By DAVID ALEXANDER BRANNAN
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Additional resources for A First Course in Mathematical Analysis
Bn ; we have ða1 b1 þ a2 b2 þ Á Á Á þ an bn Þ2 À 2 ÁÀ Á a1 þ a22 þ Á Á Á þ a2n b21 þ b22 þ Á Á Á þ b2n : We give the proof of Theorem 2 at the end of the sub-section. 3 Proving inequalities Problem 10 21 Use Theorem 2 to prove that for any positive real numbers a1 , a2 , . n : ð1 þ 2 þ 3Þ 1 1 1 11 þ þ ¼6Â 1 2 3 6 Our final result also has many useful applications. In Example 3 you proved Àa þ bÁ2 that ab , for a, b 2 R; it follows that, if a and b are positive, then 2 ¼ 11 ! 32 : 1 ðabÞ2 aþb 2 .
It follows that ƒ has no maximum value & on 12 , 3Þ. Problem 3 Let ƒ be the function defined by f ð xÞ ¼ x12 ; x 2 ½À3; À2Þ. Determine whether ƒ is bounded above or below, and any maximum or minimum value of ƒ. 2 Least upper bounds and greatest lower bounds We have seen that the interval [0, 2] has a maximum element 2, but [0, 2) has no maximum element. However, the number 2 is ‘rather like’ a maximum element of [0, 2), because 2 is an upper bound of [0, 2) and any number less than 2 is not an upper bound of [0, 2).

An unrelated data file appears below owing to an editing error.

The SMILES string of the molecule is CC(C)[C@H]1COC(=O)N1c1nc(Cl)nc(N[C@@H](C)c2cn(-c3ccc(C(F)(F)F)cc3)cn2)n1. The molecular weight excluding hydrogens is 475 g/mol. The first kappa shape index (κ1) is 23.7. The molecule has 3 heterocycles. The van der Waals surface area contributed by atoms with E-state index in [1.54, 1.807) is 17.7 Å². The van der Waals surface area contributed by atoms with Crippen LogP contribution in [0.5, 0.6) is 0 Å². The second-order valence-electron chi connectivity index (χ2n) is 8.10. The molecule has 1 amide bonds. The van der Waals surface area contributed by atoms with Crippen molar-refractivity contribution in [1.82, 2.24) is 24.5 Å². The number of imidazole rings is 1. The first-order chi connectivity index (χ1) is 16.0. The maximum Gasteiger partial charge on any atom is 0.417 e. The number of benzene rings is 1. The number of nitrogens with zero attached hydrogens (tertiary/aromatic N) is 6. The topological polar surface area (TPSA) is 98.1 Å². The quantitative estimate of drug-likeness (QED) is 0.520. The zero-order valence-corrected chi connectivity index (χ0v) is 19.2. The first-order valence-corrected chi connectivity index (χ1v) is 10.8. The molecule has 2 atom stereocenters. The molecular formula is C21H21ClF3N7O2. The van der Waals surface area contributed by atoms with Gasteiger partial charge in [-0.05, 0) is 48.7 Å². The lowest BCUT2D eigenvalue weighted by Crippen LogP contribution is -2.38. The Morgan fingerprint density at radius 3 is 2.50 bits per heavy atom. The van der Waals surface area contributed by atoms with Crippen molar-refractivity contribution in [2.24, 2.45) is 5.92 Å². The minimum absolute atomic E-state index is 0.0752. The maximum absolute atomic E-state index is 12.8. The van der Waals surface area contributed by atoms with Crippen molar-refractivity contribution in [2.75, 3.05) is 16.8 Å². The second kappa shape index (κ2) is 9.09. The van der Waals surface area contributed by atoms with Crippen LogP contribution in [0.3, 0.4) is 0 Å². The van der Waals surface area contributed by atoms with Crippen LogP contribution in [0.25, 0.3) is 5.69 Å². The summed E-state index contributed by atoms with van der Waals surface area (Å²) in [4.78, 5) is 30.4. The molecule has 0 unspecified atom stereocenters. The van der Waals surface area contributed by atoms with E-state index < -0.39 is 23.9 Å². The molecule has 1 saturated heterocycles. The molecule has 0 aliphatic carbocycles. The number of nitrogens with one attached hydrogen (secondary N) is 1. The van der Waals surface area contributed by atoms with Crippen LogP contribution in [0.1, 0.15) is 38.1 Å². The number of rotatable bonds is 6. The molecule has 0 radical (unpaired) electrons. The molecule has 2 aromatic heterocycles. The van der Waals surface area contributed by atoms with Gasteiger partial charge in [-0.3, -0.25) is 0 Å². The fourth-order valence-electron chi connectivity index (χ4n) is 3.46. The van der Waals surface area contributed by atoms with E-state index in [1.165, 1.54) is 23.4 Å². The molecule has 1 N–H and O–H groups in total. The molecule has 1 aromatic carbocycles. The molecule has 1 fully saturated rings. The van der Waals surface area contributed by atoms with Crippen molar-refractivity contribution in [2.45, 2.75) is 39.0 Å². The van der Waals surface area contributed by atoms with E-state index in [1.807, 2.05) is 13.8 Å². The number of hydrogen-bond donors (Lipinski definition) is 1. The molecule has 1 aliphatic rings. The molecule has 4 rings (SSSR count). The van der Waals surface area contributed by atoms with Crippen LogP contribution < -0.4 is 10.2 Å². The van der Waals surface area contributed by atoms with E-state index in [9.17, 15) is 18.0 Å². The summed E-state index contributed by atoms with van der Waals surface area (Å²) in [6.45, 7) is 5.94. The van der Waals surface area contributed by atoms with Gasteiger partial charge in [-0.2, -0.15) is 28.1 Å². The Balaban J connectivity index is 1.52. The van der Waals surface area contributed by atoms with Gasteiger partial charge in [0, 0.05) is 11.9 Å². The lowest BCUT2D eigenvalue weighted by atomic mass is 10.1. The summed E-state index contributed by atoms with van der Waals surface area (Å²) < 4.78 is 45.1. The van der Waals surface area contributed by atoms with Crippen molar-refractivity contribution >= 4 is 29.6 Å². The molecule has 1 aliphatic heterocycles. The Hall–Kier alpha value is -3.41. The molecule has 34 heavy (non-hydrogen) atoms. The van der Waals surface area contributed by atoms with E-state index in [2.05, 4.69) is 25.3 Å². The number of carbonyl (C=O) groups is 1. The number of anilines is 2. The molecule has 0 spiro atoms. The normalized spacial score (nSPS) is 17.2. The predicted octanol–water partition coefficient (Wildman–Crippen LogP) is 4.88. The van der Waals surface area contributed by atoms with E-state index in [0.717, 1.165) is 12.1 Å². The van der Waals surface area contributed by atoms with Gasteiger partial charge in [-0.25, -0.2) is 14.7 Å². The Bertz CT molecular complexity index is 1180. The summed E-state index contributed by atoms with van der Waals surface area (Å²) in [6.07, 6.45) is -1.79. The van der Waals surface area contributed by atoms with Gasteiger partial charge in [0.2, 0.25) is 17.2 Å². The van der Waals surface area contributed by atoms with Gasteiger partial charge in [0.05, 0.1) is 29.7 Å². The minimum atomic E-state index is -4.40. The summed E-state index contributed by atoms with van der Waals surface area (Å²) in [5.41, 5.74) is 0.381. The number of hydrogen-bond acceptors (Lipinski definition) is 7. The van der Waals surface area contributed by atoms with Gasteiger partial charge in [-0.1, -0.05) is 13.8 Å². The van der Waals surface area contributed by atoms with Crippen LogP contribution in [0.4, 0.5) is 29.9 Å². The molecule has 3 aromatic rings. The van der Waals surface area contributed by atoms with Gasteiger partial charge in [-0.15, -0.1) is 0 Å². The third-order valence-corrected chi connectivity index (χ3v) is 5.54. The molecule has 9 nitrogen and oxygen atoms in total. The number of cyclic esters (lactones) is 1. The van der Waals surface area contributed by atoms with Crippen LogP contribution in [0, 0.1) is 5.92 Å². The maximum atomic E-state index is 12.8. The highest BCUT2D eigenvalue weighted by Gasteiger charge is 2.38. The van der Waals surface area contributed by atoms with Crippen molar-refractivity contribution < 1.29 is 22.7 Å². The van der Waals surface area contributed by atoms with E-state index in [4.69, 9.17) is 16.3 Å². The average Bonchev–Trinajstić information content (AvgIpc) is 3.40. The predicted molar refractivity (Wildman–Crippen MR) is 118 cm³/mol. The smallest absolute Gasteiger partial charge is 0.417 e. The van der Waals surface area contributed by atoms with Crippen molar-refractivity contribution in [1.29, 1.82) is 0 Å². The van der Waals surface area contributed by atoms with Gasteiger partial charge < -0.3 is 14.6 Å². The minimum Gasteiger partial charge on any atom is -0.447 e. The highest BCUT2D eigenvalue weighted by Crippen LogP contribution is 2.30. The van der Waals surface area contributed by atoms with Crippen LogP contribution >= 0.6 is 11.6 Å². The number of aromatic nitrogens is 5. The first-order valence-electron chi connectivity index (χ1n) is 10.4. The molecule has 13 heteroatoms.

Problem 7 We decrease the sum by omitting all but the first two terms. À Án 1 Prove the inequality 1 þ 1n ! 52 À 2n ; for n ! 1. Hint: consider the first three terms in the binomial expansion. Example 7 Solution Prove that 2n ! n2, for n ! 4. Let P(n) be the statement PðnÞ : 2n ! n2 : First we show that P(4) is true: 24 ! 42. STEP 1 Since 24 ¼ 16 and 42 ¼ 16, P(4) is certainly true. STEP 2 We now assume that P(k) holds for some k ! 4, and deduce that P(k þ 1) is then true. So, we are assuming that 2k !
A First Course in Mathematical Analysis by DAVID ALEXANDER BRANNAN